I like this answer, though you might want to leave out words like “pipeline” and replace “life cycle” with “development” if your exec knows nothing about software development. Nowadays, with technology so important to businesses, leaders really should know about the development process, and by simplifying the language, you’re inviting them to learn more without feeling intimidated.
Andrew Davis, senior director of research and innovation for Copado, gave me a good response. “CI/CD is short for continuous integration and continuous delivery, two closely related practices that are the gold standard for how software development teams work together,” he says. “By closing the gap between software developers and end users, continuous delivery allows for rapid and safe learning and feedback.”
If asked for more details, he suggests adding, “Continuous integration is the practice of merging the work of all developers at least daily, using automated tests to identify failures quickly. Continuous delivery is delivering those changes to end users as soon as they are ready, so developers can quickly get feedback on those changes from real users.”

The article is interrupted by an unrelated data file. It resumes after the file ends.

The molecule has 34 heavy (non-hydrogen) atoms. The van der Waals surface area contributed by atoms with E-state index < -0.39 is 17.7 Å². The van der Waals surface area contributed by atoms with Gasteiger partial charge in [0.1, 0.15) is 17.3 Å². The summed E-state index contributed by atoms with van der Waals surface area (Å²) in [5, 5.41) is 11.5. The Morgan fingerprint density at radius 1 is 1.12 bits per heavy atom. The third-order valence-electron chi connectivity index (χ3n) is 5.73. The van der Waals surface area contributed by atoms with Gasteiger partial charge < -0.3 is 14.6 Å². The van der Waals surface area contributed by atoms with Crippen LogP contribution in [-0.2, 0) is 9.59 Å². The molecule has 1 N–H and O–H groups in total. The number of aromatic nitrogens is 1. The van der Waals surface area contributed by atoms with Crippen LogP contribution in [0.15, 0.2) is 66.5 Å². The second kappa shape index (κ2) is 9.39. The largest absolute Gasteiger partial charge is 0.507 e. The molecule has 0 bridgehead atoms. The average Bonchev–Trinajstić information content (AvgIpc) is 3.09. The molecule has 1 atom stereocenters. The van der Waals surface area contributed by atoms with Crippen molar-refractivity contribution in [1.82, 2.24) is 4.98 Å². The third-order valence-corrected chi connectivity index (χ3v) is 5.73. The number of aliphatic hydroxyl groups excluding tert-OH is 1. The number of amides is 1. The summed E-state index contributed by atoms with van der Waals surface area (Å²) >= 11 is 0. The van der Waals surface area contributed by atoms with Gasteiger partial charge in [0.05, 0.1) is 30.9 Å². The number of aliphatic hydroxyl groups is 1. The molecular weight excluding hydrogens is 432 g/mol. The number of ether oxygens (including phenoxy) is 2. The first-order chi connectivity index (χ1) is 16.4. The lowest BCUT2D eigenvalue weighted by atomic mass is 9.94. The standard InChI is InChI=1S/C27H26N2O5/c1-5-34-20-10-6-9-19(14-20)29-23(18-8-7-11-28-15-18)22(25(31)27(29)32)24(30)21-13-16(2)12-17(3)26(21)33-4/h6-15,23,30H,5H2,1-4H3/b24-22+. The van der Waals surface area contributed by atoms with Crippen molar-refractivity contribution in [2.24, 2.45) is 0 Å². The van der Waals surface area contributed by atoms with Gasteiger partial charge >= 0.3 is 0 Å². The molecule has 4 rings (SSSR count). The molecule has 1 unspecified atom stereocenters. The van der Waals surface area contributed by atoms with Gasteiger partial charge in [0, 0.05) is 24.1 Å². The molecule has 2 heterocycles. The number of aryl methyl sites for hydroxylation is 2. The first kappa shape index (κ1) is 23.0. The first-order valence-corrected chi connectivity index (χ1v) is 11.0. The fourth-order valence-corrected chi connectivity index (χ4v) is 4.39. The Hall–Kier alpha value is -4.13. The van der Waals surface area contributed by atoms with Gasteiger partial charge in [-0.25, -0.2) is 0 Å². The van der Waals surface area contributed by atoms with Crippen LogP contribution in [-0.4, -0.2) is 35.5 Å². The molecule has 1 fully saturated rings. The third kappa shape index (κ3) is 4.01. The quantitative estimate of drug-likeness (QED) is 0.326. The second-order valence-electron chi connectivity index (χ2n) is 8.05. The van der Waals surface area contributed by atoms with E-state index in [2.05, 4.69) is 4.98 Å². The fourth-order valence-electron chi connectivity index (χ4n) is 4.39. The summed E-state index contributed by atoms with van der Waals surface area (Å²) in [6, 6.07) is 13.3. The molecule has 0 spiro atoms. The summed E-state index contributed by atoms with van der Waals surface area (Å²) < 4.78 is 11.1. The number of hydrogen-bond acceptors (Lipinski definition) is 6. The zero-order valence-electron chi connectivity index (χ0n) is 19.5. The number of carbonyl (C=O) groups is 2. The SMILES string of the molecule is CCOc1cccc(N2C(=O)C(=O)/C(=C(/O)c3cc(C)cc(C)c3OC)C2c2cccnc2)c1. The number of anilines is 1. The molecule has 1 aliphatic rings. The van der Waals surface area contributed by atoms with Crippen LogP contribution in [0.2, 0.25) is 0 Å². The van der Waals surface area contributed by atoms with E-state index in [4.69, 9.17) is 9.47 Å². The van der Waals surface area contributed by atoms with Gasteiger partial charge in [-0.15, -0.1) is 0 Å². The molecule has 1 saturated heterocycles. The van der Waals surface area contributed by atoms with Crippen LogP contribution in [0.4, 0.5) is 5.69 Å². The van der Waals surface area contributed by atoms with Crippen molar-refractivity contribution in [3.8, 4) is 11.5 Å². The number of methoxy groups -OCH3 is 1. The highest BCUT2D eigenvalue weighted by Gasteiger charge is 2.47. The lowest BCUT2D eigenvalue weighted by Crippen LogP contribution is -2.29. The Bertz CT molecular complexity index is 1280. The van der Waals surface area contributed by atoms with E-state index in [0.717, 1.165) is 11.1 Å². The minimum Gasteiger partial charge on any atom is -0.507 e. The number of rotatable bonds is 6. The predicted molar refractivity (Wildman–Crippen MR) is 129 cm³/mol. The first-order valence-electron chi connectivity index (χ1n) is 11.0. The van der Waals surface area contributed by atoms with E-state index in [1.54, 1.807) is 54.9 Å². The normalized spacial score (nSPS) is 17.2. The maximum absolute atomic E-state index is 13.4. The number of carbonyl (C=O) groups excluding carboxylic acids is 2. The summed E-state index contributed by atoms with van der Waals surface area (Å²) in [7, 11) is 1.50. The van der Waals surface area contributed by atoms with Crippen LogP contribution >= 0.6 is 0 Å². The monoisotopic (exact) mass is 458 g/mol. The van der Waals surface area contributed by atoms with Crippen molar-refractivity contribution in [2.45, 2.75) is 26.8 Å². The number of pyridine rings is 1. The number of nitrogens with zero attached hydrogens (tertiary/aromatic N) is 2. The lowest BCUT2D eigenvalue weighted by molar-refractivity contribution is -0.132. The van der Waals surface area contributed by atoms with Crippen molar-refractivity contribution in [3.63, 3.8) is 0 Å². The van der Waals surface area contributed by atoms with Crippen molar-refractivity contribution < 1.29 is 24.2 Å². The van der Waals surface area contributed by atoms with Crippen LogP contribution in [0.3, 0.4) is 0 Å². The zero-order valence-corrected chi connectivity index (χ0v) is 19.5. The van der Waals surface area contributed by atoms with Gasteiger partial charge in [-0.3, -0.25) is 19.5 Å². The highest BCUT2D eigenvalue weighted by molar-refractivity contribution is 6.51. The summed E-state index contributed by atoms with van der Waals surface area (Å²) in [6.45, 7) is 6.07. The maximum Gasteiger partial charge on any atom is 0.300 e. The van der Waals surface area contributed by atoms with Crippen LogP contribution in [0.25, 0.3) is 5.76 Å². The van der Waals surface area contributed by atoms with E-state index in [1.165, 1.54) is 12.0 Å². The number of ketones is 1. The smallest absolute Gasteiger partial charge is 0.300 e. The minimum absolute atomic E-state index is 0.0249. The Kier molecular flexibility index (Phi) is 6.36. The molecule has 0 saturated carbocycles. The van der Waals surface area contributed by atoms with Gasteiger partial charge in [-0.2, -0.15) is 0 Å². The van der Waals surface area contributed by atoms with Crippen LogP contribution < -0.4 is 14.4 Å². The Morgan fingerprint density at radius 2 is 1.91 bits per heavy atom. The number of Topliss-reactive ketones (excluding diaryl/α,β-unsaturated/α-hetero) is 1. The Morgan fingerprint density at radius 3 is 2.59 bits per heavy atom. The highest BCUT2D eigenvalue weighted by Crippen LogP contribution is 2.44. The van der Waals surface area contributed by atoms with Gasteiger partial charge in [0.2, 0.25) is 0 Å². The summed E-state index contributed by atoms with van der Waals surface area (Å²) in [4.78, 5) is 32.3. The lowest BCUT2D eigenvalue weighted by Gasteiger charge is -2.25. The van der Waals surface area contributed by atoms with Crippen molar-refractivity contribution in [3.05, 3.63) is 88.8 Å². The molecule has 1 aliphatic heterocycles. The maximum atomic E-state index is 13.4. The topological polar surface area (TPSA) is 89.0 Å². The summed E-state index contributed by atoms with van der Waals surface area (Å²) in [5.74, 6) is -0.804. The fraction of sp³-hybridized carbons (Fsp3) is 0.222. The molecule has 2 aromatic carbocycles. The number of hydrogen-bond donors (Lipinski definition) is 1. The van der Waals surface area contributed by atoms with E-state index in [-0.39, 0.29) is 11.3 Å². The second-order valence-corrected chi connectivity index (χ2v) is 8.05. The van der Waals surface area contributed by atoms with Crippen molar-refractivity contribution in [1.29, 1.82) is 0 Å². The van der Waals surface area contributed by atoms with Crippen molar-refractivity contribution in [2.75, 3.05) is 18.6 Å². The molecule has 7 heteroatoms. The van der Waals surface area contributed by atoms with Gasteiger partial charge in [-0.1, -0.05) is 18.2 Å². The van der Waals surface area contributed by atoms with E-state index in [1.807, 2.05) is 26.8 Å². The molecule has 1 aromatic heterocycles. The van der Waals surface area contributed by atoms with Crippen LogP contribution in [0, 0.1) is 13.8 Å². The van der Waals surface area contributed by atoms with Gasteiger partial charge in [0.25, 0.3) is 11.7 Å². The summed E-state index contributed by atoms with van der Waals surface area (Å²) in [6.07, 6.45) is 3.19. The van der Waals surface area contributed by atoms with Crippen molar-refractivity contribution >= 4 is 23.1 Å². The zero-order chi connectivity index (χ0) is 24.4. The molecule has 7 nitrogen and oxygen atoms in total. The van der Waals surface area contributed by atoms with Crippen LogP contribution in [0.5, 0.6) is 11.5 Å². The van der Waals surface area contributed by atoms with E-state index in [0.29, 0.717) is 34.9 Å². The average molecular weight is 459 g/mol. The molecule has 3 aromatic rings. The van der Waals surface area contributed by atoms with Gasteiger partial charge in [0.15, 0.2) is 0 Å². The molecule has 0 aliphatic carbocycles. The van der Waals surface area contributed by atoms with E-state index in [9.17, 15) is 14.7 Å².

I like the top-down definition that lets you decide how much detail to share.
What are canary releases and deployments?
The idea of canary releases comes from the “canary in the coal mine,” where live canaries were used as early warning alerts that dangerous gases were escaping into the mine shaft. Now, it might take some explaining to help a business leader make a connection to a canary release.
Marko Anastasov, cofounder of Semaphore CI/CD, recommends taking a risk-based approach in defining a canary release. “Testing is not enough to reveal every problem,” he says. “Some issues only appear when they hit production, and the damage is already done by that time. Canary deployments allow us to test the waters before jumping in.”
Purighalla shares more on how canary releases work: “A canary release is used to introduce new features and functionality to a subset of users in a controlled manner before rolling it out to the entire production infrastructure and user base.”
If that explanation doesn’t do the trick, Michael Erpenbeck, director of devops at G2, adds, “The canary release is a powerful way to expose new code to increasingly larger populations without the risks associated with the big bang deployment pattern.”